Step 1: Set the stitch length
When paper piecing, set your stitch length to 1.80. Sewing with a shorter stitch length allows you to carefully rip out the paper without ripping out the stitches. If you paper piece a lot, set this stitch as a favorite.
Set your stitch length to 1.80.
Step 2: Sew with your pattern right side up
When paper piecing, always sew with the pattern paper right side up. The fabrics will be underneath with right sides facing. The larger red fabric below is large enough to cover the full size of the pattern patch (and seam allowance), while the tan fabric is big enough to cover the small “A2” patch (and seam allowance).
With the pattern piece right side up, place two fabric pieces underneath, right sides together.
Step 3: Reverse pattern foot with clear sole #34C
Why use the Reverse pattern foot with clear sole #34C for foundation paper piecing? Precision is key when paper piecing. To get points to line up properly it’s important to sew directly on the line. I prefer using this foot as it helps me to see everything. Literally.
The Reverse pattern foot with clear sole #34C allows you to see the lines all of the time.
Step 4: Sewing the first seam
It’s important to sew the first seam (as well as all the others) all the way across from one edge of the other including the seam allowance. Later on when seams are crossed perpendicular, it will lock in the stitches and prevent the seams from unraveling.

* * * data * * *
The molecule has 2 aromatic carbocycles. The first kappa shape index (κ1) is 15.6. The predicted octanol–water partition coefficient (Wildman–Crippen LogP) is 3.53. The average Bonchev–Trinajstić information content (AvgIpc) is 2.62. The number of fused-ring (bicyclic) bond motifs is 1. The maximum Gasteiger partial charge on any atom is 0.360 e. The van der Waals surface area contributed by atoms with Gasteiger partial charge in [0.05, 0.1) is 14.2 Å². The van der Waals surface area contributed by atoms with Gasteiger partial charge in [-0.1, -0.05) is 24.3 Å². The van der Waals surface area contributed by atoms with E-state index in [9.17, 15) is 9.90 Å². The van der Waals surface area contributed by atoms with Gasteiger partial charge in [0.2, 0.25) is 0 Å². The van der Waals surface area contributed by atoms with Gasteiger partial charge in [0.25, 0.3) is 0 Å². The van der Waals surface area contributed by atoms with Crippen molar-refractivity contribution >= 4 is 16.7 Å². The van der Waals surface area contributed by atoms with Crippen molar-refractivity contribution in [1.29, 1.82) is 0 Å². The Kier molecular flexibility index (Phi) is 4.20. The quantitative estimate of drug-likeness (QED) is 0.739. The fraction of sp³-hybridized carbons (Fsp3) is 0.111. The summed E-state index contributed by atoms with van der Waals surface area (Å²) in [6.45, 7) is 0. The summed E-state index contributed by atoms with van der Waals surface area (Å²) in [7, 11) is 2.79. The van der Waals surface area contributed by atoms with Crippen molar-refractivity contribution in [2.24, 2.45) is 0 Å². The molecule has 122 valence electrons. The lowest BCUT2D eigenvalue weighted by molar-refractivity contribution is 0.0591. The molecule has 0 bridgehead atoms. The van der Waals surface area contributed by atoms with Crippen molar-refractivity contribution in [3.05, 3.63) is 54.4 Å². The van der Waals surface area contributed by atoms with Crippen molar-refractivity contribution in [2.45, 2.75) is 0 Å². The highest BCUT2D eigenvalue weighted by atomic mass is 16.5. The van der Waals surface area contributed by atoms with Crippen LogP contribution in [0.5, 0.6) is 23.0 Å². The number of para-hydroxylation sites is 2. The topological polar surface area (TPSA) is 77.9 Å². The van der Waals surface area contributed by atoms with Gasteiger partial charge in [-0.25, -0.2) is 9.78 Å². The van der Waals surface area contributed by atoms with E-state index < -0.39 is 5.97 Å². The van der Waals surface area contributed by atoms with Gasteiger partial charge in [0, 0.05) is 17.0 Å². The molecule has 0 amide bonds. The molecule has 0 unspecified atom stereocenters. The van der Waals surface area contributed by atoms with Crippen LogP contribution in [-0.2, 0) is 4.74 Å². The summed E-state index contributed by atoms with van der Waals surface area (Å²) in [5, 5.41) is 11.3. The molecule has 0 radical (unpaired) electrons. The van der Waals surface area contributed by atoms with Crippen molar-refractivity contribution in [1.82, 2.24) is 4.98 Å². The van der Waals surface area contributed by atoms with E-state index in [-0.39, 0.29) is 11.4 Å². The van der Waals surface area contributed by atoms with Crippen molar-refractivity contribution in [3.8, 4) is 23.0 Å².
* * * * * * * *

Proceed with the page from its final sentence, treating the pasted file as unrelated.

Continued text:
Sewing the first foundation paper pieced seam from edge to edge.
Step 5: Press every seam
Use a seam pressing tool to press open the smaller seams, and a mini iron to press open the larger or bulkier seams. If you don’t regularly press open the fabrics, it can result in excess fabric in the block.
Use a seam pressing tool to press open smaller seams.
Step 6: Trim every seam
After every seam, you must trim the excess fabric away from the seam allowance. Be sure to fold back the pattern paper piece to prevent cutting it off. Using a clear ruler will allow you to see where the seam edge is and where to cut.
Trim off excess fabric from seam allowance.
Step 7: Trim Section
When you have sewn all of the patches for any given section and pressed it, carefully trim the entire section on the dashed (seam allowance) lines using a rotary cutter, ruler and mat. The solid line is where you sew the sections together to form your block. Do not cut on the solid line. Please do not cut off your seam allowance at two in the morning before a deadline like I have done! With this first section done, you can now move onto section B, and continue until all of the sections are sewn.
Trim sections along outer (dotted) edge.
Step 8: Getting seams and points to line up
Not every seam will have specific points to line up. But some will and when you can accurately line them up, it makes the block look crisp and clean. To line up a seam or point, lay the two sections right sides together. Fold over the seam of the top section and adjust the position as needed. Once in place, pin the two sections together before and after the point.
Line up sections to sew together.
Step 9: Lined up points
These two sections have a point that comes together and were lined up just right before being sewn.
Lined up points make the block look crisp and clean.
Step 10: Attaching Top half to Bottom half